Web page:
an exceptional musician makes us feel he is reinventing his instrument,
it is because he is no longer able to abide by its time worn,
set-in-stone tonal and emotional pre-sets. Flouting convention,
he resolves to be true to himself, to convert what's in his head
into fact, and a new sound, a new way of making music is born.
know what to expect from the flute, accordion or harp; their generic
timbre and pitch are as predictable as the centuries they have
of the pipe organ has been around since the 3rd century BC, coming
into its own in the 14-15th centuries when the instrument was
reconfigured to fill the vast and chilly marble spaces of the
magnificent cathedrals of the time. The magnificat --
and at the time revolutionary -- sound that emerged reflected
the glory of God and buoyed the faith of His worshippers. J. S.
Bach was the instrument’s most brilliant and indefatigable
time, the cathedral organ sound and its very particular, sacred
language began to wear thin in a world that was turning secular.
For neglected or disadvantaged communities looking for a way out
of the harsh conditions of inner city life in the 20th century,
the cantata was a foreign tongue that spoke in secret alphabets.
To give voice to the mute disaffection and despair that became
synonymous with black ghetto life in America, a new language was
required, which in the 1950s was radiantly supplied by Jimmy Smith
(1928-2005), who took the conventional organ dispensation, put
it through his Hammond B3, and made it speak the language of jazz.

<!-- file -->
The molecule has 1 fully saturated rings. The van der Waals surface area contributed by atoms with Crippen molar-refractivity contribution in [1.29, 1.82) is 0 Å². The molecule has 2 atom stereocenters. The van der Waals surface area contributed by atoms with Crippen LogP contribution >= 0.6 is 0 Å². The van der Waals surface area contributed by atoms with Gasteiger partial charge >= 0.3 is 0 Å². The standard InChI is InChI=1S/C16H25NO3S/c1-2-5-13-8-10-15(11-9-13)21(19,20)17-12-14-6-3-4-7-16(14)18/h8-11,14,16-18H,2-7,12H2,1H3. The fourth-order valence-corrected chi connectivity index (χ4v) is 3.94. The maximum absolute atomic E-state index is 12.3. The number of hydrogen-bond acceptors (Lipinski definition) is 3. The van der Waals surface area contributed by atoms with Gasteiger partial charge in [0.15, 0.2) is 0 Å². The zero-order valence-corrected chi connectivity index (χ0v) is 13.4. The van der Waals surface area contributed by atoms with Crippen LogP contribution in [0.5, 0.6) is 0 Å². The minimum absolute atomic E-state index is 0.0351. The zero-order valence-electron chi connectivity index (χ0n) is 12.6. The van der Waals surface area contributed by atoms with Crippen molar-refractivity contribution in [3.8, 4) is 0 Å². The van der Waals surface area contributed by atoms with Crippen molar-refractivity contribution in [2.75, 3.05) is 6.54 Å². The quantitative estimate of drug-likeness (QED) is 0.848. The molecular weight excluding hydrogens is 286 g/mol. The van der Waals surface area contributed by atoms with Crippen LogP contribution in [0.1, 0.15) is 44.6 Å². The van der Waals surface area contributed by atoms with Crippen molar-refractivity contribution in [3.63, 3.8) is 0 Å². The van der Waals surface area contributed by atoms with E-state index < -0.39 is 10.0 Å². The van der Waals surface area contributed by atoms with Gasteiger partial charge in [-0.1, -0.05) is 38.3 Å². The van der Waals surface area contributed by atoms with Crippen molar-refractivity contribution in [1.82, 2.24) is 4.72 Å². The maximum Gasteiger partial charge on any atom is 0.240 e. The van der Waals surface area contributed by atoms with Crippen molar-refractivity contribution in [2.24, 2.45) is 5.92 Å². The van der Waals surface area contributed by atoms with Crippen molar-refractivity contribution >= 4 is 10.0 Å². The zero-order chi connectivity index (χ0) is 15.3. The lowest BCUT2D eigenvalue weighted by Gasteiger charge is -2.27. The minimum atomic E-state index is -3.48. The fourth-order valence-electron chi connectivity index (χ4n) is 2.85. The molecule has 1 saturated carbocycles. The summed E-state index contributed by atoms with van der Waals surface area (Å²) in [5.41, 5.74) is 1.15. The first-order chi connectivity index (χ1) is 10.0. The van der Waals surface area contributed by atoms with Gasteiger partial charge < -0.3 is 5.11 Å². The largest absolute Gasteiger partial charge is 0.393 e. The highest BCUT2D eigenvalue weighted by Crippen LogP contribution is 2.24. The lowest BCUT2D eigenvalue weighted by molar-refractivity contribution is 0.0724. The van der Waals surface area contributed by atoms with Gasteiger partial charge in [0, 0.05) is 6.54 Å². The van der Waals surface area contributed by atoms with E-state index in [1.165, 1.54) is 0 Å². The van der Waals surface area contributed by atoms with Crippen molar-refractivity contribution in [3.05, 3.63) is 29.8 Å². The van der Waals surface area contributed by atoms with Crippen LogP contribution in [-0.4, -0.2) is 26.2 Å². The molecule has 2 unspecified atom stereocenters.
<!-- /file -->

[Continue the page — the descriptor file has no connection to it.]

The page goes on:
His revolutionary sound was sky-scraper sleek, icy and cool. The
listener carrying it in his head felt fortified, equal to the
many dead-ends and social iniquities that would have otherwise
crushed him. However transitory, this new organ vibe allowed the
misfits and failures to feel good about themselves: their strut
and cool left no doubt that the neon lights on Broadway were shining
rock began to steal the thunder from all other genres, the organ
sound was again reinvented by Door’s keyboardist Ray Manzarek
(1939-2013). Many rockers swear they actually disliked the organ
until Manzarek came up with his liquid-like, hollowed out organ-bass
sound out of which were fashioned those deliriously expansive
solos that became synonymous with The Doors.
* * * * * * * * * *
of the harp can be traced back to ancient Egypt. Its generic sound
has remained stubbornly unchanged throughout the centuries. We
look to the harp to evoke civility, gentleness, the wind caressing
a field of flowers, angels and cherubs taking to the skies. We
would not summon the instrument to express anger, frustration
or military might.
Columbia’s Edmar Castañeda, whose father was a harpist,
who at 16 discovers the world of jazz and improvisation, but is
unable to find an opening into that fascinating new world because
of the limitations of his instrument. He has already listened
to the great oud (11-13 strings) and kora (21 strings) players
coming out of Africa, and realizes that he has to completely reconfigure
the harp so it can be played more percussively and speak the language
end, he takes his Columbian or arpa llanera harp, redesigns